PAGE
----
’Vic’ chair

Patrick Norguet / Pedrali

Patrick Norguet’s chair mixes discreet sophistication with an inviting cocoon-like quality. Echoing midcentury forms, the chairs are upholstered in leather or fabric (the version pictured here is in olive green leather) and feature a base of bleached ash, black- or grey-stained beech, or oak.


Florent Coirier / Emu
Price on request

An industrial style grid defines the backrest of this new chair frame by French designer Florent Coirier, for Italian brand Emu. Based in Rome, the company takes pride in its affordable, simplistic products that utilise versatile alloys such as steel and aluminium. For ’Lyze,’ Coirier was inspired by the words ’aerial’ and ’lightness’ for the geometry that marries squares in the stainless steel grid with a circular aluminium seat and tubular legs.


Alpine chairs


Precision is key with the Alpine collection by Ries, an Argentinian furniture project by Mark Altgelt, Second Denegri and Tasio Picollo. The geometric collection includes tables, shelving and these liner and skeletal chairs. Harking back to basics, the piece works with the core structure, created from indepth research into proportions and the space it occupies. Made up of steel and powder coated metal, the seat’s textured form contrasts from its sharp framework.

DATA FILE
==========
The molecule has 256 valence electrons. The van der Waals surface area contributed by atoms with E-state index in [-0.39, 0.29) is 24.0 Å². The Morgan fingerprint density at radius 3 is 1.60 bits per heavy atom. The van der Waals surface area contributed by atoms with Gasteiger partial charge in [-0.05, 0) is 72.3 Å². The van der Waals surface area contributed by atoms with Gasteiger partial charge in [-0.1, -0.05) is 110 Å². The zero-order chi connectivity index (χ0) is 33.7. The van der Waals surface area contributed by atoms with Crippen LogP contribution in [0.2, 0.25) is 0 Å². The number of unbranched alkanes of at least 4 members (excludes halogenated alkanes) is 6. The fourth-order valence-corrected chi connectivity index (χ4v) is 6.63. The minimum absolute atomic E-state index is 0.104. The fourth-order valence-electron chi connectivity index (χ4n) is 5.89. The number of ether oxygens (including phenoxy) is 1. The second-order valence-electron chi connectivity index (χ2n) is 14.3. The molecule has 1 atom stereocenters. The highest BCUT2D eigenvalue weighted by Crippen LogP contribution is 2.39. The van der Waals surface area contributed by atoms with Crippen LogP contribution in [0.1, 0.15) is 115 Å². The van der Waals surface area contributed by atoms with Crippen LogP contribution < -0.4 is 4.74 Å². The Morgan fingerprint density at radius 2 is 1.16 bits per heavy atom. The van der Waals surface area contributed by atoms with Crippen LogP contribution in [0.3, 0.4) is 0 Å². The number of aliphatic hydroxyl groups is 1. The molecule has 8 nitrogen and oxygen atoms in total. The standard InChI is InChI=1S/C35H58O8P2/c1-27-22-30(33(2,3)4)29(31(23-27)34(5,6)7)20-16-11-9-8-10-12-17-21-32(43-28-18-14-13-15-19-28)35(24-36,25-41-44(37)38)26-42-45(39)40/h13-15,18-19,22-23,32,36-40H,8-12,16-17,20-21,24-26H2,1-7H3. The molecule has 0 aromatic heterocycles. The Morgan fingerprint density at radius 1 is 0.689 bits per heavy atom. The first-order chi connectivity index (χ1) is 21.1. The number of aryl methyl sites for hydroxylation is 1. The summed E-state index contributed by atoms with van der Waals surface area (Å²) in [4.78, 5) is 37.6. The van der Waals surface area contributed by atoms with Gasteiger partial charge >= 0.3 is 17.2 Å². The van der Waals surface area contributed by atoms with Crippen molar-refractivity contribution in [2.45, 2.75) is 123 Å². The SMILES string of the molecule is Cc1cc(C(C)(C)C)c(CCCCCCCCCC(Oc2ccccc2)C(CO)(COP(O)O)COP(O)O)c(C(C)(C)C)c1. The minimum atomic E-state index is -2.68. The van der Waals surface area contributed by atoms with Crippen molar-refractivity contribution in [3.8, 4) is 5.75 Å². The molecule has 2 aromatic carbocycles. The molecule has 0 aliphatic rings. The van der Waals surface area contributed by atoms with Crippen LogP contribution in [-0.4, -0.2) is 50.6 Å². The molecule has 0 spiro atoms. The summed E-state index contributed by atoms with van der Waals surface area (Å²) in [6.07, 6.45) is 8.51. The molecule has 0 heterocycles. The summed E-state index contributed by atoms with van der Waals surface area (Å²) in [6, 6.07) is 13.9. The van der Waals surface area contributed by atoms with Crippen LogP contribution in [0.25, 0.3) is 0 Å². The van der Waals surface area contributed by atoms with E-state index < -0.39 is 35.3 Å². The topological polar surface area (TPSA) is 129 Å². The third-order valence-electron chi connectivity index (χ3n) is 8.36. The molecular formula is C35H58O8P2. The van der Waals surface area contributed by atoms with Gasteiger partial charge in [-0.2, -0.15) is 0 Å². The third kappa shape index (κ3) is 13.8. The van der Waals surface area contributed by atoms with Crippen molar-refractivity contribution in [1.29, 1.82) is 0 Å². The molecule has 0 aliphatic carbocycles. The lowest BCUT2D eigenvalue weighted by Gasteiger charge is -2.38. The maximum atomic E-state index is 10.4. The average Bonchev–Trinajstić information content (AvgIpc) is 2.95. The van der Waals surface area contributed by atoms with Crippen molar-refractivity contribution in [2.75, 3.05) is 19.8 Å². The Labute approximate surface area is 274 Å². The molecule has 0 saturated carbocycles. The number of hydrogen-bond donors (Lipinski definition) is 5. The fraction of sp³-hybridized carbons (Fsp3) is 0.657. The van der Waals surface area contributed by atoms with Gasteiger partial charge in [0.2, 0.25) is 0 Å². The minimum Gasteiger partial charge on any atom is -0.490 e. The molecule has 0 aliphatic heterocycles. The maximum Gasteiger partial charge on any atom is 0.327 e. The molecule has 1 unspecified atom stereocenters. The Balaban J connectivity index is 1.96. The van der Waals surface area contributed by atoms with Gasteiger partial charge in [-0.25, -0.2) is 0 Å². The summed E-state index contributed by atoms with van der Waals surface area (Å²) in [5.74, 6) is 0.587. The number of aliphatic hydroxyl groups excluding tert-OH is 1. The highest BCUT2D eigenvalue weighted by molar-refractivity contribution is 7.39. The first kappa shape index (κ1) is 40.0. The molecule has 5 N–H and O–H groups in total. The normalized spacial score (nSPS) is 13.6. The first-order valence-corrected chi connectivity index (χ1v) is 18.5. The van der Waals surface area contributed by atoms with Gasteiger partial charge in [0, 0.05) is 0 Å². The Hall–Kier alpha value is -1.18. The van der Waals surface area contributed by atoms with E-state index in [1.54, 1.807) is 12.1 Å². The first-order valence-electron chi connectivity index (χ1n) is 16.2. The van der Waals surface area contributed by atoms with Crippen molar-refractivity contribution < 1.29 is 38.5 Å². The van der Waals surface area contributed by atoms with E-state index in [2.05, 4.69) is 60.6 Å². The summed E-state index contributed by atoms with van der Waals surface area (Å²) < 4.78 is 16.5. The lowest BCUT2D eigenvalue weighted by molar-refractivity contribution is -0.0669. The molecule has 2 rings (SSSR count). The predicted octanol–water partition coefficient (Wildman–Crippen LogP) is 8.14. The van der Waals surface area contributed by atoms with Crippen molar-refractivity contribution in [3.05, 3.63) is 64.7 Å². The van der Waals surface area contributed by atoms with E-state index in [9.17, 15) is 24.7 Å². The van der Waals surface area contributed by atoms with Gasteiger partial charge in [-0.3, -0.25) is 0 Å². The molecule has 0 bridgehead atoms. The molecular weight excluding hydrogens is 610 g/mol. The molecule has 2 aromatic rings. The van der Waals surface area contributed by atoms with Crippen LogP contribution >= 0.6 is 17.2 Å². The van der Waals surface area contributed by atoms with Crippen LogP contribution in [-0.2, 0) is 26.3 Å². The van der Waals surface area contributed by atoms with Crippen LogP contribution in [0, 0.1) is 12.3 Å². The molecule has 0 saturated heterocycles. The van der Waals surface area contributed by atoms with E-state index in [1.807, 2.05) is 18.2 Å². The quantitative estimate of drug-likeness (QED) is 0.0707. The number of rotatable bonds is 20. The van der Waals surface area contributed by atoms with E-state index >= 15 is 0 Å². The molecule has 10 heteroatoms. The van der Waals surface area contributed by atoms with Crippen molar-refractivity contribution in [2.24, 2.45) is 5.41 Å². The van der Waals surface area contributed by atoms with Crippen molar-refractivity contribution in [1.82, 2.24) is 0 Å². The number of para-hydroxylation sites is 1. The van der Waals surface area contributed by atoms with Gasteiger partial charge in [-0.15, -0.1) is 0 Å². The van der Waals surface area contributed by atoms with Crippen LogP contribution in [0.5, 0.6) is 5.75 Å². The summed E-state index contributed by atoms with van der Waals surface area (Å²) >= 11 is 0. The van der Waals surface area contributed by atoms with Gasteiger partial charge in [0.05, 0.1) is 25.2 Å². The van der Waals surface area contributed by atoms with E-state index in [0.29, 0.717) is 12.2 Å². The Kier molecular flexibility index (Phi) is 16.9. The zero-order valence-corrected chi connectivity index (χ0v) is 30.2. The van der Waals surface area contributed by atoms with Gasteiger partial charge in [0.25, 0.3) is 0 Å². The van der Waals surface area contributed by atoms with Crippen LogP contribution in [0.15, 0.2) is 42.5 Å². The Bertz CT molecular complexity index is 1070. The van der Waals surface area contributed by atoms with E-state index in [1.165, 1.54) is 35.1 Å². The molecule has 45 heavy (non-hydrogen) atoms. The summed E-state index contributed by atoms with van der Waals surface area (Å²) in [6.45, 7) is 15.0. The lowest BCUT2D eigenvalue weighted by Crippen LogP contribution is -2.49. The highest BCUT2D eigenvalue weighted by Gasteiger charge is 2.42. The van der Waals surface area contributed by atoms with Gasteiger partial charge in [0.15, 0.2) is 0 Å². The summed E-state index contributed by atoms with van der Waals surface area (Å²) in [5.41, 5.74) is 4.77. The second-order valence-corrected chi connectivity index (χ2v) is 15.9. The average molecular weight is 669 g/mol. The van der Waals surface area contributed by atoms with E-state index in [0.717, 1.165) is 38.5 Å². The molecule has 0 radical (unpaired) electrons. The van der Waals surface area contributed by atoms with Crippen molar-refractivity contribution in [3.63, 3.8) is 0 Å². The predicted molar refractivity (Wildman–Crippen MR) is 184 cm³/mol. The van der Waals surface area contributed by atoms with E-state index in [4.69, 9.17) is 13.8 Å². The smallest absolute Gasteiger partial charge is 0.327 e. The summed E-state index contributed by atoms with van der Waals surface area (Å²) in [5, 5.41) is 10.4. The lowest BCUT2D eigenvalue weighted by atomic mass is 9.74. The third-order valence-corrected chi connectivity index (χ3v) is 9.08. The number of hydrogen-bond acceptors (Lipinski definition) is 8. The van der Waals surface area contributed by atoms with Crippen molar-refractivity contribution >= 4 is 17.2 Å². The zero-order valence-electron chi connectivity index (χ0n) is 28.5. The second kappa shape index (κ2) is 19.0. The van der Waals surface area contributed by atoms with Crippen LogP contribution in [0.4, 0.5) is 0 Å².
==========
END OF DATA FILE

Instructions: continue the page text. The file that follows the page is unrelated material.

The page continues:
Ladies & Gentlemen / Avo
From $3300

This lounge chair is a collaboration between designers Ladies & Gentleman Studio and leather experts AVO. The all-American made piece is a culmination of uniquely hand painted leather by Avo and a deck-chair style frame designed by Dylan Davis & Jean Lee of Ladies & Gentlemen Studio using their graphic aesthetic which uses soft hues and curves. Available in hammock version by using rope to suspend the piece, they arrive in two altered leather designs of pale diagonally striped with a copper frame, or a criss-cross stripe with a brass frame.


James Stickley
Price on request

These simple steel-work pieces by London and Berlin based James Stickley are chairs masquerading as artwork through their abstract three-legged forms. The playful and shapely collection of three chairs with three different type of backs resonate the designers self-acclaimed style of ’graphic minimal’ which is realised in the lines of most of his work. The electric blue colour lends itself to the almost memphis form which also makes the range increasingly conceptual.

Urban philosophy chair

NN Design Band